So, would you...? Thanks.



Robert



On Mon, Oct 2, 2017 at 5:48 AM, Ursula Stange <Ursula@xxxxxxxxxx> wrote:

If memory serves (warning: it doesn't always these days), I first heard of
Spengler through Henry Miller.

Ursula Stange
Somewhere north of Trumpland

I hadn’t heard of Spengler, peasant that I was, till I came to America.
Somehow he is better remembered here.

David Ritchie,
Portland, Oregon


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To change your Lit-Ideas settings (subscribe/unsub, vacation on/off,
digest on/off), visit www.andreas.com/faq-lit-ideas.html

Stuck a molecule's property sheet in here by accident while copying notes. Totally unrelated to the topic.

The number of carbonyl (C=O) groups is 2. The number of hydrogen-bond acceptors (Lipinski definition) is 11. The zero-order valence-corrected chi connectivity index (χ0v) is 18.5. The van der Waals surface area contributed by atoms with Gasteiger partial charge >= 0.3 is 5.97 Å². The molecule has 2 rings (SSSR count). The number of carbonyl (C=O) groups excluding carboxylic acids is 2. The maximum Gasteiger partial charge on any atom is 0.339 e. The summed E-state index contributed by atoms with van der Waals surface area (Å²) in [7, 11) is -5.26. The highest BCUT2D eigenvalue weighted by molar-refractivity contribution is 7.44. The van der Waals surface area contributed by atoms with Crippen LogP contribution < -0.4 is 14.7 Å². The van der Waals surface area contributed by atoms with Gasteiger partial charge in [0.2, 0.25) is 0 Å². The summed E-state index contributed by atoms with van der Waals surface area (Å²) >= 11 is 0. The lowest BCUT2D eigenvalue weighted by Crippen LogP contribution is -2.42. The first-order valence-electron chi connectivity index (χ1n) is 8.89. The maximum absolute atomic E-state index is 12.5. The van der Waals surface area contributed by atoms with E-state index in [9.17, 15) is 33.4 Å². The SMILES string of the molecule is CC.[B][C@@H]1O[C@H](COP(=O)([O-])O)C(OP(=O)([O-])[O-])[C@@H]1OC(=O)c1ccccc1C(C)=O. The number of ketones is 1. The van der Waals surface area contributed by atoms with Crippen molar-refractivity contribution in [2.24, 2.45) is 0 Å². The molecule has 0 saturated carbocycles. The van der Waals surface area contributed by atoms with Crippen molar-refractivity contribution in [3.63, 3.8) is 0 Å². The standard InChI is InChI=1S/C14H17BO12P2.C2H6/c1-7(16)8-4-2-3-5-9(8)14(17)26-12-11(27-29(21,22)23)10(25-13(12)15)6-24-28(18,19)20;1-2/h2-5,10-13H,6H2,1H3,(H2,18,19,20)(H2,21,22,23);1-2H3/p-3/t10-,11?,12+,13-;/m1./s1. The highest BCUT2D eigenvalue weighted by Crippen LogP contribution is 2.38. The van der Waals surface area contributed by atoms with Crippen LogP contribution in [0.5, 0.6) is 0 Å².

--

palma,   apgs










--
John McCreery
The Word Works, Ltd., Yokohama, JAPAN
Tel. +81-45-314-9324
jlm@xxxxxxxxxxxx
http://www.wordworks.jp/


------------------------------

From: david ritchie <profdritchie@xxxxxxxxx>
Subject: [lit-ideas] Re: Peasantry
Date: Tue, 3 Oct 2017 19:38:10 -0700

Some time before a flurry of meetings in this part of the world Donal challenged the suggestion that I had once been a peasant. I have no problem conceding that my life was not as Terry Jones described:
https://www.youtube.com/watch?v=TKu8Zlg8dtE <https://www.youtube.com/watch?v=TKu8Zlg8dtE>
Then again, I don’t recall suggesting that I was a feudal peasant, a cottar in the Scottish clan system, a Russian peasant before the revolution… I was merely suggesting that the hour in question was long before I was elevated to the mighty status of He Who Looks After His Daughter’s Chickens.

Which reminds me…I haven’t yet closed the door to the coop.  Kulak laxity.

David etc.

------------------------------

End of lit-ideas Digest V14 #188